President Hassan Rouhani had announced that Iran would stop observing restrictions on its stocks of enriched uranium and heavy water agreed under the 2015 nuclear deal.
Iran said Monday it will surpass from June 27 its uranium stockpile limit set under the nuclear deal with world powers, turning up the pressure after the US walked away from the landmark pact last year.
"Today the countdown to pass the 300 kilogrammes reserve of enriched uranium has started and in 10 days time... we will pass this limit," Iran's atomic energy organisation spokesman Behrouz Kamalvandi said at a press conference broadcast live.
The move "will be reversed once other parties live up to their commitments," he added, speaking from the Arak nuclear plant south-west of Tehran.
On May 8, President Hassan Rouhani announced that Iran would stop observing restrictions on its stocks of enriched uranium and heavy water agreed under the 2015 nuclear deal.
He said the move was in retaliation for the unilateral US withdrawal from the accord a year earlier, which saw Washington impose tough economic sanctions on Tehran.
Tensions between Iran and the United States have escalated ever since, with Washington bolstering its military presence in the region and blacklisting Iran's Revolutionary Guards as a terrorist organisation.
The US has also blamed Iran for last week's attacks on two tankers in the Gulf of Oman, a charge Tehran has denied as "baseless".
Iran has threatened to go even further in scaling down nuclear commitments by July 8 unless remaining partners to the deal -- Britain, China, France, Germany and Russia -- help it circumvent US sanctions and especially enable it to sell its oil.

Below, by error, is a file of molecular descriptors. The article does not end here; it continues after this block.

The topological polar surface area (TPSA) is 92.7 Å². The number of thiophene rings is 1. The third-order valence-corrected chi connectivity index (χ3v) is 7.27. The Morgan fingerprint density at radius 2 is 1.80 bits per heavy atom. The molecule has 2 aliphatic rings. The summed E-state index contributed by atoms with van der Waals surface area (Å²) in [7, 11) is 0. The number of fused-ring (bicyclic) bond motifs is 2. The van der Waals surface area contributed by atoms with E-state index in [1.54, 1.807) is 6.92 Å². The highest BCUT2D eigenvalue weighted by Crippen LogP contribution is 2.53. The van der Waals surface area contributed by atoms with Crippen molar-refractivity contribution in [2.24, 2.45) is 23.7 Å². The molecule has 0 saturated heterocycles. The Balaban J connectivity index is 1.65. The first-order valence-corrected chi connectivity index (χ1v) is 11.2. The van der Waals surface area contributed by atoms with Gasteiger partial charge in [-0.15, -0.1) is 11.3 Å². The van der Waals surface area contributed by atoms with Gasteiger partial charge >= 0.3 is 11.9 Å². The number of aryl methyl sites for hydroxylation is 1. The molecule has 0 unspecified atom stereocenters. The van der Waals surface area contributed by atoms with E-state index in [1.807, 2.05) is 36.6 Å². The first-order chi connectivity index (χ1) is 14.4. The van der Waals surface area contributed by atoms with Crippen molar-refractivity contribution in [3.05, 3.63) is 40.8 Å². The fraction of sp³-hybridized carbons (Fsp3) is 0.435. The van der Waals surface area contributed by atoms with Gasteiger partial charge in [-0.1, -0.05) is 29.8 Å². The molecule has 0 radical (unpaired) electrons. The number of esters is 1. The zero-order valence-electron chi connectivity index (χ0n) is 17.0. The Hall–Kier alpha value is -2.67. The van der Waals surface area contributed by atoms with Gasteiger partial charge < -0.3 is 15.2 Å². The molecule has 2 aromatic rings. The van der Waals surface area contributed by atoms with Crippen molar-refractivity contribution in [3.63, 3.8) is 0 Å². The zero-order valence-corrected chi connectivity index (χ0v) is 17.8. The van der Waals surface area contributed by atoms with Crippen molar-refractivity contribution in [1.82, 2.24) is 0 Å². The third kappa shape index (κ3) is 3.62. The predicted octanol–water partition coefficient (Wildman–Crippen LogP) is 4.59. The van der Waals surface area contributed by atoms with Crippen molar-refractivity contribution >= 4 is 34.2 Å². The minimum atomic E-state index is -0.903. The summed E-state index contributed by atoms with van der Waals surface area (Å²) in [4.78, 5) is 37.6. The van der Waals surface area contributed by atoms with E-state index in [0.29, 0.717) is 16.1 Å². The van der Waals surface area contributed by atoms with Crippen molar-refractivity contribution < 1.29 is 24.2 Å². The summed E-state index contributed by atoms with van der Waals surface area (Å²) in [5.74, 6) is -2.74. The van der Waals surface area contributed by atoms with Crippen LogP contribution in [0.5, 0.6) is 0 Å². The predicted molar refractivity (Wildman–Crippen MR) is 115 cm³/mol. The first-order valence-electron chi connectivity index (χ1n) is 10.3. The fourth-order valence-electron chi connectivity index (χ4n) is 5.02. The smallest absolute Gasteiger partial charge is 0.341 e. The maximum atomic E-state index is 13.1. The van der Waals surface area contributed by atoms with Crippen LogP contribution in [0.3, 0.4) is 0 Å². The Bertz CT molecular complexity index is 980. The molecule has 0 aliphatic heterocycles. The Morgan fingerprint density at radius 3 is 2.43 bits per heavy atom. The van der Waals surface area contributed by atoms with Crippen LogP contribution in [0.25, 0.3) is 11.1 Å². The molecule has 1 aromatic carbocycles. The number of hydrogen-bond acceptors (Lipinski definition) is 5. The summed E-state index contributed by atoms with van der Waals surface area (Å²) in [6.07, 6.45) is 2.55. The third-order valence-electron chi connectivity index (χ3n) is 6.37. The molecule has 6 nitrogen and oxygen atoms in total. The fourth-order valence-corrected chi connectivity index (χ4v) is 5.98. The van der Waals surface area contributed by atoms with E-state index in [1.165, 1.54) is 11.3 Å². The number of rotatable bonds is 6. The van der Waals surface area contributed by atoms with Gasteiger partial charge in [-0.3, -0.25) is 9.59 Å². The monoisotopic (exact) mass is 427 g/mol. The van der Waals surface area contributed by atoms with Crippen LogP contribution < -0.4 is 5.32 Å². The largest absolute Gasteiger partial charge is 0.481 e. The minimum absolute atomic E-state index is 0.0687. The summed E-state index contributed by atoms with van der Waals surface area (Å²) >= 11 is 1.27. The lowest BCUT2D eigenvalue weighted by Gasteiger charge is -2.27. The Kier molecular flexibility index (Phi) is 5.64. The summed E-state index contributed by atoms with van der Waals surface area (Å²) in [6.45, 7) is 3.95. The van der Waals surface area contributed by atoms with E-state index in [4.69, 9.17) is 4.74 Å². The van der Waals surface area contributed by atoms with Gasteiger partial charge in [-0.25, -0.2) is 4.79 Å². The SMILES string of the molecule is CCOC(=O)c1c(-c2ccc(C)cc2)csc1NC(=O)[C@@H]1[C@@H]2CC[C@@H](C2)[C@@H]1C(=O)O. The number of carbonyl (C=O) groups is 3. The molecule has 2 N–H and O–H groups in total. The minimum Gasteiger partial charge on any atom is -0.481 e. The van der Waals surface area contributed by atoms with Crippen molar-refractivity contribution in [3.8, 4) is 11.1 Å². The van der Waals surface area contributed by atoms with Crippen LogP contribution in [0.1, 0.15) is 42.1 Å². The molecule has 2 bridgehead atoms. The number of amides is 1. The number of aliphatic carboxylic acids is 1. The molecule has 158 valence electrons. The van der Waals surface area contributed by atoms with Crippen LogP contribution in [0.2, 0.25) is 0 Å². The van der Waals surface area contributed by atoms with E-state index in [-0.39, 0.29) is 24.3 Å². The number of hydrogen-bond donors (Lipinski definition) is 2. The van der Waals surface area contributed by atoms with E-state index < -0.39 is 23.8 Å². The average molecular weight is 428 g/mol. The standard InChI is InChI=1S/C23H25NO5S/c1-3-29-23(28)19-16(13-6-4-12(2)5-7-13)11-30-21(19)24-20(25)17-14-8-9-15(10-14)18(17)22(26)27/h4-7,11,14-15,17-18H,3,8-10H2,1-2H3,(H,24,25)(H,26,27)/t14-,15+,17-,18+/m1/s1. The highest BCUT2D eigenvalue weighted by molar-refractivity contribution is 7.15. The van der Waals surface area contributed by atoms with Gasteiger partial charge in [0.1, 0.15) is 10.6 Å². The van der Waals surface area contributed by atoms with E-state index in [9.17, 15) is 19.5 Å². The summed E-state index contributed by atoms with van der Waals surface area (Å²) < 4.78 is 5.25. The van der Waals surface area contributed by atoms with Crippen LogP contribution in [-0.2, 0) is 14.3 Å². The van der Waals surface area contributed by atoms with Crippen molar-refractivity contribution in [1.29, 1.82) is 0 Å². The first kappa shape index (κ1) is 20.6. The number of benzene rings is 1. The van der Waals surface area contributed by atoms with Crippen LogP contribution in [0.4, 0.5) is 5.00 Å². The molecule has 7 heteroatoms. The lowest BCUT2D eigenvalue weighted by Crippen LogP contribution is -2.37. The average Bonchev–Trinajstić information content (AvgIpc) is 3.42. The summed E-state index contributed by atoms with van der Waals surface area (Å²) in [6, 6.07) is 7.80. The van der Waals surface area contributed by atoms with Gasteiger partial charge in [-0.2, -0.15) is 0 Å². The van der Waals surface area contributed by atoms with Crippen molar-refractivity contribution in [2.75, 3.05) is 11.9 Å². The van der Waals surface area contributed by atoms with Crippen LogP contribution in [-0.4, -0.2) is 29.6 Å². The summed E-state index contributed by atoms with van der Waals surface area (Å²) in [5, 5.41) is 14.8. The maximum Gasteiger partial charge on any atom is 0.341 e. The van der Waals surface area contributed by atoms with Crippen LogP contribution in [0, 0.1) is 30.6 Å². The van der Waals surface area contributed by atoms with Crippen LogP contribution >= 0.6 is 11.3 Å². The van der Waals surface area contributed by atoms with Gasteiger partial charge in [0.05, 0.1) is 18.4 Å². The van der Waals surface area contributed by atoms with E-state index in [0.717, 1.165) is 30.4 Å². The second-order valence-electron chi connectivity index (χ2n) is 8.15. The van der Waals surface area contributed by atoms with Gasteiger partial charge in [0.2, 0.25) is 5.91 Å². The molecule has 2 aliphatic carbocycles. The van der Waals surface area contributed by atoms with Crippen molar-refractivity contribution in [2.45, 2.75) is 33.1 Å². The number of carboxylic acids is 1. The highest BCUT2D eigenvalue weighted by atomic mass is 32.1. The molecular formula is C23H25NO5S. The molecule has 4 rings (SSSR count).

Under the agreement, Iran pledged to reduce its nuclear capacities for several years and allow international inspectors inside the country to monitor its activities in return for relief from international sanctions.
The deal set a limit on the number of uranium-enriching centrifuges, and restricted its right to enrich uranium to no higher than 3.67 per cent, well below weapons-grade levels of around 90 per cent.
It also called on Iran to export enriched uranium and heavy water to ensure that the country's reserves would stay within the production ceiling set by the agreement, yet recent US restrictions have made such exports virtually impossible.
According to Rouhani, his ultimatum last month was intended to "save the (deal), not destroy it".
The three European parties to the accord created a trade mechanism meant to bypass US sanctions, but their attempt was dismissed by Iran's supreme leader Ayatollah Ali Khamenei as a "bitter joke."
If world powers do not step up to help Iran, the atomic energy organisation spokesman warned further steps could be taken.
"They range from going to 3.68 per cent to any other per cent according to the country's needs," said Kamalvandi.
Authorities are still debating whether to "redesign or revive" the Arak reactor, he added.
Uranium enriched to much higher levels than Iran's current stocks can be used as the fissile core of a nuclear weapon, while heavy water is a source of plutonium, which can be used as an alternative way to produce a warhead.
"A point to Europeans: if the first step took time to be done, other steps, especially increasing enrichment... need no more than a day or two," said Kamalvandi.
Germany has acknowledged the economic benefits Tehran hoped for from the deal were now "more difficult to obtain", but has urged Iran to fully respect the "extraordinarily important" nuclear deal.